In Singapore, 54% of local respondents missed the office while working from home. Young people, including Millennials, have found it easier than all age groups to work from home because they embrace technology, but they are also the biggest group wanting to get back to the office. Why? It’s because the office is an extension of their personal lives. They want to get that sense of belonging and community back, which a remote home environment cannot offer.
In addition, most surveyed employees would favour a hybrid model combining more flexible work arrangements in the future, as they now also enjoy greater flexibility and control on their personal and professional lives.
Some key trends we’ve identified include:
- Office space is here to stay: Higher acceptance of remote working will lead to a more distributed and diverse workforce but this will come with its own challenges on productivity and efficiency. Office space will continue to hold its importance, in most instances as the optimal working environment.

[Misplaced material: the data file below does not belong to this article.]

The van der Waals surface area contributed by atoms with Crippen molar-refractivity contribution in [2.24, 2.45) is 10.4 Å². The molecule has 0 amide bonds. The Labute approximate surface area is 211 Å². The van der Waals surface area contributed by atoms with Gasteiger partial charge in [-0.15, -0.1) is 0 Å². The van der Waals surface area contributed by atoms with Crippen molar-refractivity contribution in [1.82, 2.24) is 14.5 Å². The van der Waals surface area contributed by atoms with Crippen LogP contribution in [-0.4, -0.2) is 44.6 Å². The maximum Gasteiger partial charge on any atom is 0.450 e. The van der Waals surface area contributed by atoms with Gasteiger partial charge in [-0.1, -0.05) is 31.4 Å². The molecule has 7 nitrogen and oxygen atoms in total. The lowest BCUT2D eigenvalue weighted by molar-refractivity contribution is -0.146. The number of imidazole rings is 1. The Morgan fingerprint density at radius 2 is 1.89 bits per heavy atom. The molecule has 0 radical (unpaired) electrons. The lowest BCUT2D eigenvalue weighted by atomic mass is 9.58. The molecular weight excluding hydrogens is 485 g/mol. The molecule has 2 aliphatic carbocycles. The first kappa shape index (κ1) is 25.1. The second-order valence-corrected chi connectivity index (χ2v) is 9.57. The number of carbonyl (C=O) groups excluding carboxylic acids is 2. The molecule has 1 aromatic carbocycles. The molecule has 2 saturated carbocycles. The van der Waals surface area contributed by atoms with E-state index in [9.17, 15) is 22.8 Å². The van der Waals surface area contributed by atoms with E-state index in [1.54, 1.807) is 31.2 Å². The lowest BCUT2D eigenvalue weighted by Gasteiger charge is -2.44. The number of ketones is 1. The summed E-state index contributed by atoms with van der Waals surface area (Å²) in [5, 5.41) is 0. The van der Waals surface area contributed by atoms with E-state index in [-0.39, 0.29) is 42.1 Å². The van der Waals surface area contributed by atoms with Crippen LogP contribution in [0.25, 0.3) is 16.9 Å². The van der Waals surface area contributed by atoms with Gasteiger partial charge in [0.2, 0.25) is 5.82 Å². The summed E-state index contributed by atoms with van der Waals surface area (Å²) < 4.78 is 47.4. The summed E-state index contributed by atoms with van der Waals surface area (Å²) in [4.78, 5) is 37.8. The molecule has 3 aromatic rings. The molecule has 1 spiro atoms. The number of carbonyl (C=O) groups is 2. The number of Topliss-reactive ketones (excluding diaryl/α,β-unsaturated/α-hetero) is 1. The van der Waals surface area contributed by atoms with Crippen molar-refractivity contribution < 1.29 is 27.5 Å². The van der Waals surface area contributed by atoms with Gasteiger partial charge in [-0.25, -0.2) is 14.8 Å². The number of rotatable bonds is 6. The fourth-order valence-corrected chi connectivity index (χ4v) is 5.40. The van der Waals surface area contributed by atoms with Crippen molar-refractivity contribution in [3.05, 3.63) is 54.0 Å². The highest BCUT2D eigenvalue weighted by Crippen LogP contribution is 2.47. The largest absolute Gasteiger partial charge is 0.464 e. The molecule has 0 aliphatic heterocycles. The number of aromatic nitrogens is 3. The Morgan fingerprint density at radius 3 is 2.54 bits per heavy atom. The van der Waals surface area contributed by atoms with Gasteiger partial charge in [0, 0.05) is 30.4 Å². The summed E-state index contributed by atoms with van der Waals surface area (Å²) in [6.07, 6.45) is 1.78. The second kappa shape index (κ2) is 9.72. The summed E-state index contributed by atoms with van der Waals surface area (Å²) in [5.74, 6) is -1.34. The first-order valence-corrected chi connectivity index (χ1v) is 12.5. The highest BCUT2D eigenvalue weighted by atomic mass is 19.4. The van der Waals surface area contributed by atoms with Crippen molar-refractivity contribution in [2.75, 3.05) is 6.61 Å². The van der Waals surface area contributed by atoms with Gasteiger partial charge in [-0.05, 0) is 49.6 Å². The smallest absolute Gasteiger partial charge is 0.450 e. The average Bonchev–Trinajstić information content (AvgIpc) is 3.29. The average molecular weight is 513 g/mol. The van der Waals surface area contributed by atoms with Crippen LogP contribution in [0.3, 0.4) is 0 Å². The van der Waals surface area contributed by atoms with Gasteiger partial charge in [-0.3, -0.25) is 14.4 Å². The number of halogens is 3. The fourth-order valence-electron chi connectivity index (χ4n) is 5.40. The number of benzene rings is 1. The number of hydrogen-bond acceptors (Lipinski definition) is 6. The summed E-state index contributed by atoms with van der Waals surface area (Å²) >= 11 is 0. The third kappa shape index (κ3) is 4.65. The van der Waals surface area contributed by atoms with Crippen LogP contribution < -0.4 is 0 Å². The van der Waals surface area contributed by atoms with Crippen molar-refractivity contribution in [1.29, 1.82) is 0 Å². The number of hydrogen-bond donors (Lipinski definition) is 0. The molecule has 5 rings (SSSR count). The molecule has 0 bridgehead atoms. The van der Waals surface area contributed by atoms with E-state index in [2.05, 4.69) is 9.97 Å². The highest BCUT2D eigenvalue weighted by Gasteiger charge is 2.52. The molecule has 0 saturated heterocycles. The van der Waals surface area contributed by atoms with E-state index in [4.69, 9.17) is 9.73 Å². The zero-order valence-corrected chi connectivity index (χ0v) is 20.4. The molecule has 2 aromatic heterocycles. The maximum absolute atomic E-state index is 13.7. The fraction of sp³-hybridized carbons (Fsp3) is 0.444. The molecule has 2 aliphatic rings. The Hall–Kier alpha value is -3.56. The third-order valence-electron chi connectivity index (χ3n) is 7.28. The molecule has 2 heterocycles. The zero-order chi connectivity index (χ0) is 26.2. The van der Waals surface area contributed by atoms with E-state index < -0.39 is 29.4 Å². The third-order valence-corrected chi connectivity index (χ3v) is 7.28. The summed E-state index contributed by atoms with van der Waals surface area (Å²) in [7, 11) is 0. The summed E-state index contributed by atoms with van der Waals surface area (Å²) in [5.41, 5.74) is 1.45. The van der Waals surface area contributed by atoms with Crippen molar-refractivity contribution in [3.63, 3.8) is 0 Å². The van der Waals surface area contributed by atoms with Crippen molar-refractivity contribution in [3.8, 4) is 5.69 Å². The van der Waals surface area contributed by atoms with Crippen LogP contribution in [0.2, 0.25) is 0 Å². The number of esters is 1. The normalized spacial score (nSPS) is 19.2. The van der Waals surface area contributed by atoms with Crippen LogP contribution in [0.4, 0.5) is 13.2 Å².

- Offices will be reimagined as social hubs: The office provides a culture that can’t be replicated via remote working and serves as a social hub for employees to connect on common goals, purpose and vision. Repurposed or redesigned work areas will be required to provide infrastructure for collaboration among the split teams of remote and on-site staff.
- Future footprint will facilitate choices and flexibility: Corporates will have to redefine their real estate footprint, and operate with home offices, co-working places, satellite offices and the office HQ will all have to co-exist – leading to a truly hybrid office model.
Trend 3: On the death of office, or rise of space consumption changes
Many predicted the advent of the internet would kill the office building. Yet, Asia Pacific office stock has grown more than five times since 1995. Discussions are now ongoing about hybrid work arrangements and workplaces today, but many questions remain about its implementation.
At this stage, major occupiers are telling us that they are planning 82 desks per 100 employees, versus 91 desks per 100 employees pre-pandemic.